After years of growth, plant-based meat sales in the United States are stagnating; we look at possible reasons behind the slowing demand.
Plant-based food is hot. Plant-based alternative meat (PBA meat) … not so much—at least right now. After years of double-digit growth, sales are now flat. What’s happening?
There are many contributing factors, including supply chain problems and a tough comparison point from an impressive prior year. However, data from Deloitte’s Future of Fresh survey suggests three consumer-driven reasons for the current stagnation:
- The addressable market may be more limited than many thought. Dramatically improved taste in recent years (vouched for by seven in 10 consumers) unlocked new interest in PBA meat. But the portion of the US population open to trying (and repeat buying) it may already have reached a saturation point. The number of consumers who sometimes buy PBA meat for themselves or a household member did not grow in 2022 (figure 1). The half (53%) who aren’t buying it may not be easily reachable, partly due to cultural resistance to a product some view as “woke.” Others, many of whom say they want to reduce their red meat consumption, still aren’t interested in PBA meat.
- With inflation, fewer people are willing to pay a price premium. Paying more is a tough ask amid high food-price inflation. Willingness to pay a premium for PBA meat dropped 9 percentage points from last year and remained well below the number of people who say they would pay a premium for the best traditional fresh food. PBA meat producers believe they are on the path to achieving cost parity with animal meat, partly because animal meat prices are rising. But until they get there, price will likely continue to be a PBA headwind—especially for consumers who are less passionate about the product.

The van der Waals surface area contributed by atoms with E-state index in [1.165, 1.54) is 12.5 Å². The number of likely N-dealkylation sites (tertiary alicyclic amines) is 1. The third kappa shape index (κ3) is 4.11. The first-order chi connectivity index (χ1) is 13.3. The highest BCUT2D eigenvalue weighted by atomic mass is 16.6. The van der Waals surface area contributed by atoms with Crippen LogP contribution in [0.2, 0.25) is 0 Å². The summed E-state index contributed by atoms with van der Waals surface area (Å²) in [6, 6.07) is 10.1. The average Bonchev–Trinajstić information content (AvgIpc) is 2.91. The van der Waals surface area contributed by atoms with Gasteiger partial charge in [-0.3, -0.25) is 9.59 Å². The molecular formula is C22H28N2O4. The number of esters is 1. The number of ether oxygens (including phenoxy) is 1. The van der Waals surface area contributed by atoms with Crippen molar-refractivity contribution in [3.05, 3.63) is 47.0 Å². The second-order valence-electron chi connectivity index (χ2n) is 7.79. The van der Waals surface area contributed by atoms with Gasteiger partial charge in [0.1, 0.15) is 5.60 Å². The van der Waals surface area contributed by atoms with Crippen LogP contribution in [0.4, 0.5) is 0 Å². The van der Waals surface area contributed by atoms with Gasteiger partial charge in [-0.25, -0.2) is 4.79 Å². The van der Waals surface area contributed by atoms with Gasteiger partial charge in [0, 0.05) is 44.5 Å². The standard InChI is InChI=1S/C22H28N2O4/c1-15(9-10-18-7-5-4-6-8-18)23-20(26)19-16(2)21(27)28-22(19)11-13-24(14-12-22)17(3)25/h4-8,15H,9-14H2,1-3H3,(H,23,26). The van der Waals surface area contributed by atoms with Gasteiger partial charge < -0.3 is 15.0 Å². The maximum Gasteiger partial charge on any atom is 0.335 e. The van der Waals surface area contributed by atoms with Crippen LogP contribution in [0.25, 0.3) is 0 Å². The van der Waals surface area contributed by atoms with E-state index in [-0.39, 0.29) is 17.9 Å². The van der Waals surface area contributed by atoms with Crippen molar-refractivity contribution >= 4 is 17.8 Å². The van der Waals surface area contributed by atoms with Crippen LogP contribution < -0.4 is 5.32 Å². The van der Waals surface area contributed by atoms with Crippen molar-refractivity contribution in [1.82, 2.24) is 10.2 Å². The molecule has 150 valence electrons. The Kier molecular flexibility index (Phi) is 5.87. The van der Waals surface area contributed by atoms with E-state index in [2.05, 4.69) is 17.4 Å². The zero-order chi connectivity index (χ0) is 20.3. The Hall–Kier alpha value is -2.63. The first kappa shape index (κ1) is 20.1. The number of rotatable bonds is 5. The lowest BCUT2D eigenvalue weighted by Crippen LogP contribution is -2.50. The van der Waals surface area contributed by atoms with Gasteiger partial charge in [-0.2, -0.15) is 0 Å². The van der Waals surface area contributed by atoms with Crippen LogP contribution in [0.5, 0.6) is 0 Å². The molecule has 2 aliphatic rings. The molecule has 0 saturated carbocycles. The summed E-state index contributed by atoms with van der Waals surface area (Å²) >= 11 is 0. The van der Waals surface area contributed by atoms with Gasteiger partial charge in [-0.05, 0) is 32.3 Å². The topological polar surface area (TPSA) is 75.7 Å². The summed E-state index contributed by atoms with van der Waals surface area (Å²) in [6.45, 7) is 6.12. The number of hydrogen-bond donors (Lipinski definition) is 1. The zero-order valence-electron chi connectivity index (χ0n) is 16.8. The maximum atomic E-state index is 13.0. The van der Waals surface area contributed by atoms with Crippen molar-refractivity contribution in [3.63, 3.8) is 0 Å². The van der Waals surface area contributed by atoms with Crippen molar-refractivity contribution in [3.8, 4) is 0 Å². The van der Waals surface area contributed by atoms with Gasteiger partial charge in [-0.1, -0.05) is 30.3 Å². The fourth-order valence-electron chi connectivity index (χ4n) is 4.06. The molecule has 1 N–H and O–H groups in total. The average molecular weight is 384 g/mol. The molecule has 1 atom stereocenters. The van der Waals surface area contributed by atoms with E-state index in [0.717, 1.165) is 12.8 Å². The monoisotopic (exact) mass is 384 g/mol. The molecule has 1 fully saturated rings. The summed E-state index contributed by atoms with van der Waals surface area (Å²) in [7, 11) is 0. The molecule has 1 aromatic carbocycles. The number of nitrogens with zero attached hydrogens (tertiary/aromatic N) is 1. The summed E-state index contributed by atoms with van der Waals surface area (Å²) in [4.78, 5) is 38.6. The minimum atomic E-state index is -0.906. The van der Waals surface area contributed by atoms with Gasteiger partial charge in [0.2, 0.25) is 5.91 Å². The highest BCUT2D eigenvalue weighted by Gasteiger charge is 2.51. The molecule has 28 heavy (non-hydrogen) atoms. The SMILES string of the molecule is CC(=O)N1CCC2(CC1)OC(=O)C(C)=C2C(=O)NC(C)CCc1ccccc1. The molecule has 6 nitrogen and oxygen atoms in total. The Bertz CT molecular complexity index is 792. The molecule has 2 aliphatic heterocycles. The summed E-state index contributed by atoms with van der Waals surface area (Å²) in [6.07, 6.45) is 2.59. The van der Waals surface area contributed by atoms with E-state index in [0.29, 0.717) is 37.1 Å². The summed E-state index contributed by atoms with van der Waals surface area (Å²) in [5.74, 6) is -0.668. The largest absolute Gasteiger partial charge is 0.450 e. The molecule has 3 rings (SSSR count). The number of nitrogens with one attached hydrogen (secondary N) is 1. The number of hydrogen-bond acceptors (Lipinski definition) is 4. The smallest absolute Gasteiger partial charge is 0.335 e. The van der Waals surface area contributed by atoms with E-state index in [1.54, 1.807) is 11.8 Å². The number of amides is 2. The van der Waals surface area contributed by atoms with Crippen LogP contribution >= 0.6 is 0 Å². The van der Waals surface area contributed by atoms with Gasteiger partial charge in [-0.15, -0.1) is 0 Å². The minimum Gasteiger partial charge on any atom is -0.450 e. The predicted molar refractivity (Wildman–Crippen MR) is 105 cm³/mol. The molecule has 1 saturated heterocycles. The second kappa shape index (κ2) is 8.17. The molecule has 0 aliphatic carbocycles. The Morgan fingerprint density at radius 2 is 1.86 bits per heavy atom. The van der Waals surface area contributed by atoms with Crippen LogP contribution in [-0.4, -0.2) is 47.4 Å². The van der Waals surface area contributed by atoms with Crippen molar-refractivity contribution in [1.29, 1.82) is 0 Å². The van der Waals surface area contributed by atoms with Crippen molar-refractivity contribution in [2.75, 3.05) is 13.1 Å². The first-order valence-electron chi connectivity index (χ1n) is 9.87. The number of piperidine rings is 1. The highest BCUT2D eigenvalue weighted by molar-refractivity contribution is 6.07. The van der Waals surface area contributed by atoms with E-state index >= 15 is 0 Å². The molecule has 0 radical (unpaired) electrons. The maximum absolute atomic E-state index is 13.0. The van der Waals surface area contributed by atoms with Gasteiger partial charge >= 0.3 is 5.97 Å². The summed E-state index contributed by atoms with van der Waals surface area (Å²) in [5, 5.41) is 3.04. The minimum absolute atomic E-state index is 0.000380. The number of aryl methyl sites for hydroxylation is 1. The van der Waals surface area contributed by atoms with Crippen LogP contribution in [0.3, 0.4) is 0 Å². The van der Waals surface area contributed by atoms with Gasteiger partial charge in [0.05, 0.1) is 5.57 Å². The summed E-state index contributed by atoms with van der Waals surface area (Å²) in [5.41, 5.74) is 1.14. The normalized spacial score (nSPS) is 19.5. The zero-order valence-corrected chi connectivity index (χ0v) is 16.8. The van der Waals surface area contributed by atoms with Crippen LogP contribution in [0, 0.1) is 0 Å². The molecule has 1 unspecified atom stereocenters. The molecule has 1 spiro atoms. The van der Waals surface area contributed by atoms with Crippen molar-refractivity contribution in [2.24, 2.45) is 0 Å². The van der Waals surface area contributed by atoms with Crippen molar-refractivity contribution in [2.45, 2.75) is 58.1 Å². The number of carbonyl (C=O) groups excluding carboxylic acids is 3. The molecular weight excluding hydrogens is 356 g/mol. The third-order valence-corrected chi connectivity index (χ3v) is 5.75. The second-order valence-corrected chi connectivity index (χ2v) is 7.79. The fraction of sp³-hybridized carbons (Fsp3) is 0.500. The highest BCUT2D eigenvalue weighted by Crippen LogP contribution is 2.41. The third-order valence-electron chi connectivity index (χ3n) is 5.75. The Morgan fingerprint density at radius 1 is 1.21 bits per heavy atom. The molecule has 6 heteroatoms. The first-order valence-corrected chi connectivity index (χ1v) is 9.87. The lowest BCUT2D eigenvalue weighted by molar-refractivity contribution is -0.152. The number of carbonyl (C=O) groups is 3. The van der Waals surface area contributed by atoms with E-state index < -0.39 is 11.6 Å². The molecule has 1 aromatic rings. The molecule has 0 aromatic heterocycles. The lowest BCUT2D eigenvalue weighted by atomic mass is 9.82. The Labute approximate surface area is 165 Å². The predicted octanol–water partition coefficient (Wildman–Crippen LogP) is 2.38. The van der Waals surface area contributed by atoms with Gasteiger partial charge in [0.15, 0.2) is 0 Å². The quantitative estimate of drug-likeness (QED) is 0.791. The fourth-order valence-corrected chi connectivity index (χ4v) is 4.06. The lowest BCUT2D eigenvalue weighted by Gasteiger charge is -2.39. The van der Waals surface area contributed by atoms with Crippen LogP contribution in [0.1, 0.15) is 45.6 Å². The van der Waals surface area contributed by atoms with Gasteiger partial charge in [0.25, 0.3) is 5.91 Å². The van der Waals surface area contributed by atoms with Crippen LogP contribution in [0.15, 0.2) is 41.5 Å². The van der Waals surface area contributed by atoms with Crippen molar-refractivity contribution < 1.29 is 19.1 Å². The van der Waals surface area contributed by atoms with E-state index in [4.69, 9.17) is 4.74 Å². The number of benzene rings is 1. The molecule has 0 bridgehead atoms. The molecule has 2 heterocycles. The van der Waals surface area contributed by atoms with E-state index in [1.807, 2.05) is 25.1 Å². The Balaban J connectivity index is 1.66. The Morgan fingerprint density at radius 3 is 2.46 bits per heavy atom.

- Some assumed benefits are being questioned by consumers. Even buyers of PBA meat are changing their views on some of its attributes. The biggest change is in health perceptions. Many early adopters believed that the health benefits of plants would apply to all food products made from plants. Last year, almost seven in 10 consumers (68%) who had purchased PBA meat believed it was healthier than animal meat. But some of these consumers are changing their minds, as this year, the number dropped by 8 percentage points. A similar but smaller drop occurred with environmental sustainability, down 5 percentage points.
To return to growth, PBA meat producers should explore ways to expand the addressable market, bring down relative costs, and create formulations that provide health benefits while maintaining taste. No easy task, but until then, a return to sustained double-digit growth could be hard to realize.
One thing that did grow rapidly over the past year is investments in plant-based protein from global venture capital and major consumer brands. Perhaps resulting innovations can help ease the way forward and bring the market to the next level.
Courtesy Deloitte. By Spencer Young , Brian Baker , Justin Cook and Jagadish Upadhyaya. Article available here